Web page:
“What is this idiot doing?”
I was driving to work, minding my own business, and I’d decided to switch out to the fast lane because traffic was slow.
As I moved out to the left lane (the lane specifically reserved for fast drivers who need to drive fast quickly), I immediately had to hit the brakes because a 1998 Buick was only going 45 mph. There were three lanes available on this particular highway. Two of the three would happily accommodate a driver who preferred to amble around mindlessly.
Yet, there he was. In front of me. Ruining every plan I’d ever made in my life.
“What an idiot. Did he get his license yesterday? Is he trying to cause a thirty-car pile up? Am I the only person in the world who sees this?”
Being inconvenienced by incompetence in that moment was unquestionably difficult.
But there was more to it than that.
I'd spent almost my whole life being the center of the universe -- and I was exhausted.
No one can understand the burden of being the only one who sees the never-ending failures of every other person on earth.
And they were always in my way.
If I went to the grocery store, someone always did something stupid. If I went to the mall, the worker always made a dumb mistake. If I watched TV, the only shows on were infantile.
It never ended. The weight of the world’s ineptitude was suffocating and depressing.
Then, many months ago, I found a YouTube video about a commencement speech David Foster Wallace gave back in 2006. It’s called “This Is Water.”
That nine-minute video changed my life.
In his speech, David Foster Wallace talks about adult life and how it can seem so mundane. He talks about how, in these mind-numbingly mundane moments, we all have a choice.
We can seethe, complain, and rail against the imbecilic personal injustices committed against us every day.
Or we can realize that we’re not the center of the universe.
What if, David Foster Wallace might ask, that person driving 45 mph in the fast lane had recently been in an accident?
What if he had just gotten out of the hospital yesterday and was too afraid to drive fast again?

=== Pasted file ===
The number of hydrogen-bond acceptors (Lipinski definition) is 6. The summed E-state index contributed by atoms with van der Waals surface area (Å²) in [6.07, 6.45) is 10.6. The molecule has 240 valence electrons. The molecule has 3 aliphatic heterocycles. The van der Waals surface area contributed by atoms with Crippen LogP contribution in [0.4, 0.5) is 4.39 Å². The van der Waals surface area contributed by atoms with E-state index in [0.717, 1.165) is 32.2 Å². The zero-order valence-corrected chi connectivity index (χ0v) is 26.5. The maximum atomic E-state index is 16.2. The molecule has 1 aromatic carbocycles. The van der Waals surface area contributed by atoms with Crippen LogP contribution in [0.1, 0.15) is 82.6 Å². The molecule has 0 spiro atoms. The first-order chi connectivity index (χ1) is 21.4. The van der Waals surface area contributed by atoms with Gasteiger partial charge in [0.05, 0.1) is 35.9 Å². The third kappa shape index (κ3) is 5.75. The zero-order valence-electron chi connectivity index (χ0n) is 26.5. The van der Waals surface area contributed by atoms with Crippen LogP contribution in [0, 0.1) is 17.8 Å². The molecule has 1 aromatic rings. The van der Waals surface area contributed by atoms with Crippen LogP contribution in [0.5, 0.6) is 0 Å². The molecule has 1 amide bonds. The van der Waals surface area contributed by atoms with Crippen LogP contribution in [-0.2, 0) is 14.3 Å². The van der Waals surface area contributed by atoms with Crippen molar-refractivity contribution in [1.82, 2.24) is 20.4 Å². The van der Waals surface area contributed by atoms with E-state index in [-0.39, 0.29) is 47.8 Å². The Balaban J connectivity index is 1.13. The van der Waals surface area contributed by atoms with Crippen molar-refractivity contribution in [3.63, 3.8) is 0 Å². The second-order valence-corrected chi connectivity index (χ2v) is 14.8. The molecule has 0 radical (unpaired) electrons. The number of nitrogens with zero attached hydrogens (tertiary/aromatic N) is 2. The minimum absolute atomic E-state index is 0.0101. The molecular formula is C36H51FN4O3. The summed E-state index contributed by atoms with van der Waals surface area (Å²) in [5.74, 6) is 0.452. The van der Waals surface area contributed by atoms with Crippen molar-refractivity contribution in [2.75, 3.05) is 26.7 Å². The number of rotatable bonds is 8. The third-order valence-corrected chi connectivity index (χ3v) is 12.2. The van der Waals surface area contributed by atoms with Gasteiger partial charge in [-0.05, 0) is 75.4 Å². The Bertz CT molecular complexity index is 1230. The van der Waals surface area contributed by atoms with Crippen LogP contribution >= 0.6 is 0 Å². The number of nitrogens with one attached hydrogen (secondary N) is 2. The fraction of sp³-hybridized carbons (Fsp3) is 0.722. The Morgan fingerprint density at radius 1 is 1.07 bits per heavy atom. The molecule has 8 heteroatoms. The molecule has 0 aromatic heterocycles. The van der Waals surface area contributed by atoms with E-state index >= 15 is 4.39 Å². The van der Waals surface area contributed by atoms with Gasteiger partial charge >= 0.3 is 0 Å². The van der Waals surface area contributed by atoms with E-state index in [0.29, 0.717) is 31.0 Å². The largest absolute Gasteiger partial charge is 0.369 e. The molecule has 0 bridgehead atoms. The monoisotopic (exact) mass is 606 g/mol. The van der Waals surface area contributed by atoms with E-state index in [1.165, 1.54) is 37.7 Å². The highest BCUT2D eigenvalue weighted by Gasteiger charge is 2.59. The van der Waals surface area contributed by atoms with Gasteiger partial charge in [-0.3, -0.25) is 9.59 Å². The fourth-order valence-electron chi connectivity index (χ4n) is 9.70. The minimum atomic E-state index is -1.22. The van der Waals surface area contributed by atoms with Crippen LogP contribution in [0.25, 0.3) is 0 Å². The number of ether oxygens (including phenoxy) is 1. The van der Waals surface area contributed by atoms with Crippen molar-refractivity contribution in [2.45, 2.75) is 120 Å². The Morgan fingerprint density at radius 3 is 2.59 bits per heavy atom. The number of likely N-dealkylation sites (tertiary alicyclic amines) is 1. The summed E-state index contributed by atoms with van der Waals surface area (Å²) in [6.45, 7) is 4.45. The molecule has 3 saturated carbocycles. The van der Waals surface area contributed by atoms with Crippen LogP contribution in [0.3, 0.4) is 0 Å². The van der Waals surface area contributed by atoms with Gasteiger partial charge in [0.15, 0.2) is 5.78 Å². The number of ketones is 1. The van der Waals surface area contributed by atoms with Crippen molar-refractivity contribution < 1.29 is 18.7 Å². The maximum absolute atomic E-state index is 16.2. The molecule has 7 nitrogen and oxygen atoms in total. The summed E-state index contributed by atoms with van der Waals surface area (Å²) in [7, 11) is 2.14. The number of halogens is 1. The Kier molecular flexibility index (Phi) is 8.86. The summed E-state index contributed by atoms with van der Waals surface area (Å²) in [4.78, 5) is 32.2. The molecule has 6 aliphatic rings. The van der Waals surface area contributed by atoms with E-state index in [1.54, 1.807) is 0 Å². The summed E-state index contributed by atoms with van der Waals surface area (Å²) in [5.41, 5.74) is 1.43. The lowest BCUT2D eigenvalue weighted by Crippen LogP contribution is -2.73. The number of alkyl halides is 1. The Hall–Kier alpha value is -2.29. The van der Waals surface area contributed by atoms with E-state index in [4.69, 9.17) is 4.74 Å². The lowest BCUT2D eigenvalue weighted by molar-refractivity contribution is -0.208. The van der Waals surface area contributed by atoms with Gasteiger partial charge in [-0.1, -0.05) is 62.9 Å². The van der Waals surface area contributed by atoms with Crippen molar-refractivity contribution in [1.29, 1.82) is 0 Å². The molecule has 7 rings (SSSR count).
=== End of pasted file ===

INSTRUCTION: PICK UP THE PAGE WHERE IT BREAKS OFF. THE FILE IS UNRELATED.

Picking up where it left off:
What if he chose the fast lane because the other lanes were too congested, and he was feeling scared?
Furthermore, what if that worker at the mall has another job working nights at a nursing home? What if she was up all night comforting a lonely old lady who had just lost her husband? What if she never left her side for a second because she didn’t want that lady to feel alone, even if it was just for one night?
And what if that’s why she rang up the wrong amount on your receipt?
In the video, David Foster Wallace shows us our options. We can choose to be angry all the time, or we can choose to see those inconvenient, banal times as sacred. We can open ourselves to the magic that is choosing how we think about our lives.
Do you know what happens when you stop being the center of the universe?
You stop being angry. You stop getting annoyed. You stop hating every single person who’s “in your way.”
The drive to work becomes fun again. The trip to the store becomes a happy part of your day. The smile you give to the mall worker (instead of an angry stare) makes two people’s day a little bit happier.
It was hard to give up being the Center of the Universe. I liked thinking I was smarter than everybody else. It made me feel important.
But it didn’t make me happy. It won’t make you happy either.
So the next time that waitress gets your order completely wrong, do what I do and remember, “This is water; this is water.”
Then smile, be kind, and leave her a big tip.
You won’t believe how much better you feel about the universe. And vice versa.
My book is called The Inevitability of Becoming Rich, and you can find that here.